Effects of Wal-Mart on the U.S. Labor Industry – Effect on Worker’s Rights

Apart from the wages issue, Wal-Mart has faced increasing criticism with regard to respecting employees’ rights such as its opposition to unionization of its employees. Wal-Mart has historically been opposed to unionization of its workers at times closing stores as exemplified in closure of stores in Canada whose workers had joined labor unions. In the U.S. the resistance of Wal-Mart to unionization is evident with the failed attempts of the United Food and Commercial Workers union (UFCW) to sign Wal-Mart’s employees to join the union. A 2002 Business Week report for instance highlights a failed attempt by UFCW to unionize a Wal-Mart’s Sam’s club located in Las Vegas (Zellner, 2002). Another report in the Wall Street Journal indicates that UFCW attempts to sign Wal-Mart workers had achieved little success even by 2009 (Maher & Zimmerman, 2009). The inability to achieve substantial progress in unionizing Wal-Mart, though partly attributable to ineffective approaches by unions, is largely due to use of extreme measures by the entity to avert unionization.

In the Business Week article, the author for instance highlights some of the approaches that Wal-Mart and other corporations in the U.S have used to wade off union attempts. Although, some of the approaches such as conducting anti-union meetings and providing anti-union literature and videos to their employees are legal, others have largely fallen into illegal practices (Zellner, 2002). For instance, Zellner (2002) highlights cases where Wal-Mart discriminates against or harasses its employees who support union activities. For instance, one of the employees noted how she was surpassed repeatedly for better paying jobs owing to her pro-union stand in an attempt to make her quit the job she held at the store. The article in Wall Street Journal, indicates succinctly why Wal-Mart resists unionization of its employees. According to the article, the resistance arises from the perception among the entity’s management that unionization would result into high operating costs and reduced flexibility to manage employees (Maher & Zimmerman, 2009). Such a perspective buttresses Wal-Mart’s approach of creating a regime of low wages to support its cost-leadership approach.

The inability to unionize Wal-Mart’s employees effectively has created hurdles towards unionizing other retailers. UFCW officials quoted by Maher and Zimmerman (2009) for instance note that unionization of Wal-Mart would ensure easier unionization of other retailers thus preventing such retailers from having a competitive advantage over Wal-Mart based on an enhanced influence over employees. Wal-Mart has been a significant factor hindering unionization of members across the entire U.S retail sector, providing a strong support for opponents of labor laws that favor unions (Maher & Zimmerman, 2009).

In Canada, Wal-Mart’s approach to avert unionization have bordered on the extreme. The Canadian outfit of UFCW for instance started targeting Wal-Mart for unionization around 2002 and acquired significant support in areas such as Quebec by 2006 (Bianco, 2006). Failing to avert unionization in one of its stores, Jonquière, the entity resulted into a drastic measure shutting down the store in a pretense of poor financial performance (Bianco, 2006). This led to households and individuals abruptly losing their source of income thus creating fear among other Wal-Mart employees who would have joined labor unions to push for better remuneration.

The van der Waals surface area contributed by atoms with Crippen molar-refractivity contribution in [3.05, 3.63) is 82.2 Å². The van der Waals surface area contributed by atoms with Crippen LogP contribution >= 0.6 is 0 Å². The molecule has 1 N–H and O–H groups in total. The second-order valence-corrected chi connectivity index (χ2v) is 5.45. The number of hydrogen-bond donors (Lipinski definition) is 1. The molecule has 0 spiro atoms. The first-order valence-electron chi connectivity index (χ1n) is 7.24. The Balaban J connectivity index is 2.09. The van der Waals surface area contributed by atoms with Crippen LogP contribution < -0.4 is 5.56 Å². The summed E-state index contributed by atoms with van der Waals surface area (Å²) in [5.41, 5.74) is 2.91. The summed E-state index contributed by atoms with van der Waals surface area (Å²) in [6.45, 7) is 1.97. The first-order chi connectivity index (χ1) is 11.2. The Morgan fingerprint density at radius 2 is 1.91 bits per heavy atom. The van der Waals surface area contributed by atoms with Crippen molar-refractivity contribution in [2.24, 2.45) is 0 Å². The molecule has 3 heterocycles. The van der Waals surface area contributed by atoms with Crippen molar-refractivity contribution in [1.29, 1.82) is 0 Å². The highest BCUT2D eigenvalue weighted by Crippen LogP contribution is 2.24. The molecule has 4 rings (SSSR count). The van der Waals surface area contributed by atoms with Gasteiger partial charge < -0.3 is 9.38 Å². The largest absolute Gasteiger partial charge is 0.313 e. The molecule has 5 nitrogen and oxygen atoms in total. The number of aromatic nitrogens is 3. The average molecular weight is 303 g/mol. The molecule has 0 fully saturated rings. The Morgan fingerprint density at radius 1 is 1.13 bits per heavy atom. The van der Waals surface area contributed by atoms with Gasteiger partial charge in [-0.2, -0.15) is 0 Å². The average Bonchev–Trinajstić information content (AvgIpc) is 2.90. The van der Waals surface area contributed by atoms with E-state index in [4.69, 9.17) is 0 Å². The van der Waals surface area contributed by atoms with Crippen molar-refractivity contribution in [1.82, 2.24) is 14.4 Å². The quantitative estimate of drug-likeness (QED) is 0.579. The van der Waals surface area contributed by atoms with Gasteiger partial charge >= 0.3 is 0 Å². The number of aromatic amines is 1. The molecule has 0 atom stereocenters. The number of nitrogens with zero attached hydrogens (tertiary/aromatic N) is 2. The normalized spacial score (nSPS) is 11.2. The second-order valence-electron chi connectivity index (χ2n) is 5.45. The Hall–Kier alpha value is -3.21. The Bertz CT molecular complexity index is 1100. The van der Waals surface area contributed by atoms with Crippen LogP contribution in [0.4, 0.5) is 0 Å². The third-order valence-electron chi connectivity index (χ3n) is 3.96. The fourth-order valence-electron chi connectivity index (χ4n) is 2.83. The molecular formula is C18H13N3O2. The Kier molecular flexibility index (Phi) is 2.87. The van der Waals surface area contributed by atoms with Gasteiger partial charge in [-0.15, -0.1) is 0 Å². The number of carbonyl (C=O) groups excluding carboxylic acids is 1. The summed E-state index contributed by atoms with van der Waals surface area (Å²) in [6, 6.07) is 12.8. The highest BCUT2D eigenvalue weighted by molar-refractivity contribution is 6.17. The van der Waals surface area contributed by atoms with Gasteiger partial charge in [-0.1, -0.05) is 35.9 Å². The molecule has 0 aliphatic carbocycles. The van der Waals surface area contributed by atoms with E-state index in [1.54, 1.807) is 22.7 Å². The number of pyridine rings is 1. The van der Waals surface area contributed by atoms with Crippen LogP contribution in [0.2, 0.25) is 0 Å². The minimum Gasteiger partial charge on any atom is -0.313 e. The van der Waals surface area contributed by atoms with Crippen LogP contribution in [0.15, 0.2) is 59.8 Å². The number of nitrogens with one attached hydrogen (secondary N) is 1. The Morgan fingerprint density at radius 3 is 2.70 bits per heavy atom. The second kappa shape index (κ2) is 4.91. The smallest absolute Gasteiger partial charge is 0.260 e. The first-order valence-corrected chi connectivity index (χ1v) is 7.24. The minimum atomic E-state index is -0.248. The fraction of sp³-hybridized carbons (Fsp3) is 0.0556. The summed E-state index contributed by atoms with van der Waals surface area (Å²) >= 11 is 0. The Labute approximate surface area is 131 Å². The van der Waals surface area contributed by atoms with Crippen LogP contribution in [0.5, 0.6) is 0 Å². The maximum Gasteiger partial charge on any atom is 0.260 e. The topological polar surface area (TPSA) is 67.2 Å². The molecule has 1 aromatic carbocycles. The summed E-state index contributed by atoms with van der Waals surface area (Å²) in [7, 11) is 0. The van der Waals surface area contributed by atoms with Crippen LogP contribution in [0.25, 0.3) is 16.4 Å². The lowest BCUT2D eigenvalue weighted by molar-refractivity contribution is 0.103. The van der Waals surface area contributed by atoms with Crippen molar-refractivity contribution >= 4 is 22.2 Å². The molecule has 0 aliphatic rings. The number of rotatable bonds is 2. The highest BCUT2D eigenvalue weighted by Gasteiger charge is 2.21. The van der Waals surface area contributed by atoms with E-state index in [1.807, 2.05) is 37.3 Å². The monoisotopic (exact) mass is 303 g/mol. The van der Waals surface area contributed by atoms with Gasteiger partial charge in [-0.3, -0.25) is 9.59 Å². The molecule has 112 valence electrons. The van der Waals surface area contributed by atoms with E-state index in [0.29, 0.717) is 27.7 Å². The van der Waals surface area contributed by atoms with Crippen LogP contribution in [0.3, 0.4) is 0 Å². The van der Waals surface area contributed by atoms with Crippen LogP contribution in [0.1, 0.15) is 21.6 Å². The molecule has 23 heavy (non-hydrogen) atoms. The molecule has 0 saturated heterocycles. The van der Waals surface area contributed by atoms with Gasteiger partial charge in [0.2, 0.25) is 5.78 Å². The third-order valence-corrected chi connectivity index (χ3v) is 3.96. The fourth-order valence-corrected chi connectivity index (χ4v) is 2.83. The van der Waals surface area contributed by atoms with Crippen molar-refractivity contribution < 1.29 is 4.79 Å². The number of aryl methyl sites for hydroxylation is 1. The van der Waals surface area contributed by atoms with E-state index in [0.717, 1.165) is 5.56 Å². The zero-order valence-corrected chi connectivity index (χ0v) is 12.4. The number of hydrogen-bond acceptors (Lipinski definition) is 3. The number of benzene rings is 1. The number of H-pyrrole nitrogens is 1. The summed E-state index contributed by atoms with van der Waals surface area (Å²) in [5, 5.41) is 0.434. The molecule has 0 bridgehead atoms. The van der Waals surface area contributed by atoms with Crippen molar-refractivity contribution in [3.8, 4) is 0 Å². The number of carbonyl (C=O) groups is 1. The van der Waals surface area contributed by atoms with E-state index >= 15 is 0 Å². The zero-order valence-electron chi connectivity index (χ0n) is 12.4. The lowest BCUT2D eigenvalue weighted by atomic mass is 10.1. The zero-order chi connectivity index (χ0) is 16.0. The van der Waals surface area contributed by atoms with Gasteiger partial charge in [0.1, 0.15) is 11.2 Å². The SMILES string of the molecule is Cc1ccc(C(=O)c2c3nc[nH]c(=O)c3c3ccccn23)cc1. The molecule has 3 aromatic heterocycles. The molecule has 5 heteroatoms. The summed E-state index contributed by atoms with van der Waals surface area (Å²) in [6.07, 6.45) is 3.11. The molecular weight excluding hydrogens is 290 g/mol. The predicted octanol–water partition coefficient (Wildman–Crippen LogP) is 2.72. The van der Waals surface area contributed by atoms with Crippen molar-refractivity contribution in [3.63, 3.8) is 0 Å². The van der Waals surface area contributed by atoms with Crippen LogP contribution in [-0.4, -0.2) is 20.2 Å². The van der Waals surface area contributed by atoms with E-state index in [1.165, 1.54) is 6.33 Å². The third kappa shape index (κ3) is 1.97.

Such an action by Wal-Mart indicates its high-handedness against unionization yet it constantly fails to improve workers remuneration and conditions at its stores. For instance, the entity continues to face litigation concerning non-payment of remuneration on some of the hours worked and failure to allow employees to take rest breaks and full meals (Wal-Mart, 2011c). In one of the cases highlighted in the annual report, Wal-Mart lost the initial case with the jury awarding payback of about $78 million for the hours not paid and the missed rest breaks, an amount that was subsequently raised to $188 million to include statutory penalties, interests and litigation fees (Wal-Mart, 2011c, p.47). Although Wal-Mart has subsequently appealed the ruling, the case highlights the risks that an entity faces for failing to observe employee rights, which could lead to the dismal performance in future periods.

By failing to allow workers’ rights while failing to improve the working conditions and remuneration, Wal-Mart creates a barrier to the extent to which it can leverage its workforce as a force for continued growth. Such differences are for instance evident in comparison of Wal-Mart’s customer service to those of other retailers such as Costco. In one study that made such a comparison, Cascio (2006) exemplifies how Wal-Mart is performing poorly in its customer service following its inability to establish a sound working environment. The study for instance notes that, resulting from the focus on price over other aspects that ensure employee satisfaction, Wal-Mart has increasingly experienced higher turnover whereas Costco moves towards achieving efficient inventory turnover. Since other large retailers could achieve cost-cutting measures brought about by aspects such as technology adoption, Wal-Mart could continue to be at a competitive disadvantage by its failure to develop its human resources. By developing its human resources, Wal-Mart would create a source of competitive advantage that competitors cannot imitate easily. The failure of Wal-Mart to develop its human resources is also evident from other employment practices as discussed in the subsequent section. Go to part five here.

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